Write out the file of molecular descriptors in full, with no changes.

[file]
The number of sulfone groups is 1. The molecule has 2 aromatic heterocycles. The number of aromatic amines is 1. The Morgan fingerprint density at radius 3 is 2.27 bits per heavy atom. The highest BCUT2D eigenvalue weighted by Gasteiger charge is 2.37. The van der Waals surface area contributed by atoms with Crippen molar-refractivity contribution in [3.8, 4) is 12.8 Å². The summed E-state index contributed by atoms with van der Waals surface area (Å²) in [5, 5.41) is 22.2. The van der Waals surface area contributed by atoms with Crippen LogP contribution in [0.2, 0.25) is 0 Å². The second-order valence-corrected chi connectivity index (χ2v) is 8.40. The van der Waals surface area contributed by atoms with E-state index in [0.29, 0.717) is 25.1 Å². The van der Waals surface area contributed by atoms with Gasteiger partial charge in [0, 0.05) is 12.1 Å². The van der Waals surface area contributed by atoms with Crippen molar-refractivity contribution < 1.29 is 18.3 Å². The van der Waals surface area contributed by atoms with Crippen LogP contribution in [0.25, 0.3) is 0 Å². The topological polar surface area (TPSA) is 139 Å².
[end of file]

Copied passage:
The number of sulfone groups is 1. The molecule has 2 aromatic heterocycles. The number of aromatic amines is 1. The Morgan fingerprint density at radius 3 is 2.27 bits per heavy atom. The highest BCUT2D eigenvalue weighted by Gasteiger charge is 2.37. The van der Waals surface area contributed by atoms with Crippen molar-refractivity contribution in [3.8, 4) is 12.8 Å². The summed E-state index contributed by atoms with van der Waals surface area (Å²) in [5, 5.41) is 22.2. The van der Waals surface area contributed by atoms with Crippen LogP contribution in [0.2, 0.25) is 0 Å². The second-order valence-corrected chi connectivity index (χ2v) is 8.40. The van der Waals surface area contributed by atoms with E-state index in [0.29, 0.717) is 25.1 Å². The van der Waals surface area contributed by atoms with Gasteiger partial charge in [0, 0.05) is 12.1 Å². The van der Waals surface area contributed by atoms with Crippen molar-refractivity contribution < 1.29 is 18.3 Å². The van der Waals surface area contributed by atoms with Crippen LogP contribution in [0.25, 0.3) is 0 Å². The topological polar surface area (TPSA) is 139 Å².